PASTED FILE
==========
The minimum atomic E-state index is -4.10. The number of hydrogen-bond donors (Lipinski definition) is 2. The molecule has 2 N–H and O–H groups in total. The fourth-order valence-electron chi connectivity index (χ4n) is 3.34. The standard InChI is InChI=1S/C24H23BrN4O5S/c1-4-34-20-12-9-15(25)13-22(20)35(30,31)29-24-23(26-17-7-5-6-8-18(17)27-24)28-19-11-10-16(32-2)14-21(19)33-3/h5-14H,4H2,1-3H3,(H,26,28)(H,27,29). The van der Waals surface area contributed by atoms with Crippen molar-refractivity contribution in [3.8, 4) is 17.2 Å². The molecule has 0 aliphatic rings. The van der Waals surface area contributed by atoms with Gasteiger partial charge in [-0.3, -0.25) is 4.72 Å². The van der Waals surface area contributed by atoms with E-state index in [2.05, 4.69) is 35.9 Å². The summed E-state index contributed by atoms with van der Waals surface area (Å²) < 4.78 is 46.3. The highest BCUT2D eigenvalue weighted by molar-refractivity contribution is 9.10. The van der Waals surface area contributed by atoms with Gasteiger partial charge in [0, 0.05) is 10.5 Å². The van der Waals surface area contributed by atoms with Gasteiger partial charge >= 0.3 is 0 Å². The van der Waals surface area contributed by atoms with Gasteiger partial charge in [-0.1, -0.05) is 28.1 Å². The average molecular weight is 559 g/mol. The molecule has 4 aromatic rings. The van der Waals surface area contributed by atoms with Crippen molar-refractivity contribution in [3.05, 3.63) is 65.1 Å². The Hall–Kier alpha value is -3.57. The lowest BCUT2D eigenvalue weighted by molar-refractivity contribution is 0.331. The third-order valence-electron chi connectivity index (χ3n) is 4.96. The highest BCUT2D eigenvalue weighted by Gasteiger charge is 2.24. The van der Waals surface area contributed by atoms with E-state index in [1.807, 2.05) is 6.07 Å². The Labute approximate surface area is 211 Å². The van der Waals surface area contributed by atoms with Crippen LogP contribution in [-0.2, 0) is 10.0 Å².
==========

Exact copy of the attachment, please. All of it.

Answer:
The minimum atomic E-state index is -4.10. The number of hydrogen-bond donors (Lipinski definition) is 2. The molecule has 2 N–H and O–H groups in total. The fourth-order valence-electron chi connectivity index (χ4n) is 3.34. The standard InChI is InChI=1S/C24H23BrN4O5S/c1-4-34-20-12-9-15(25)13-22(20)35(30,31)29-24-23(26-17-7-5-6-8-18(17)27-24)28-19-11-10-16(32-2)14-21(19)33-3/h5-14H,4H2,1-3H3,(H,26,28)(H,27,29). The van der Waals surface area contributed by atoms with Crippen molar-refractivity contribution in [3.8, 4) is 17.2 Å². The molecule has 0 aliphatic rings. The van der Waals surface area contributed by atoms with Gasteiger partial charge in [-0.3, -0.25) is 4.72 Å². The van der Waals surface area contributed by atoms with E-state index in [2.05, 4.69) is 35.9 Å². The summed E-state index contributed by atoms with van der Waals surface area (Å²) < 4.78 is 46.3. The highest BCUT2D eigenvalue weighted by molar-refractivity contribution is 9.10. The van der Waals surface area contributed by atoms with Gasteiger partial charge in [0, 0.05) is 10.5 Å². The van der Waals surface area contributed by atoms with Gasteiger partial charge >= 0.3 is 0 Å². The van der Waals surface area contributed by atoms with Gasteiger partial charge in [-0.1, -0.05) is 28.1 Å². The average molecular weight is 559 g/mol. The molecule has 4 aromatic rings. The van der Waals surface area contributed by atoms with Crippen molar-refractivity contribution in [3.05, 3.63) is 65.1 Å². The Hall–Kier alpha value is -3.57. The lowest BCUT2D eigenvalue weighted by molar-refractivity contribution is 0.331. The third-order valence-electron chi connectivity index (χ3n) is 4.96. The highest BCUT2D eigenvalue weighted by Gasteiger charge is 2.24. The van der Waals surface area contributed by atoms with E-state index in [1.807, 2.05) is 6.07 Å². The Labute approximate surface area is 211 Å². The van der Waals surface area contributed by atoms with Crippen LogP contribution in [-0.2, 0) is 10.0 Å².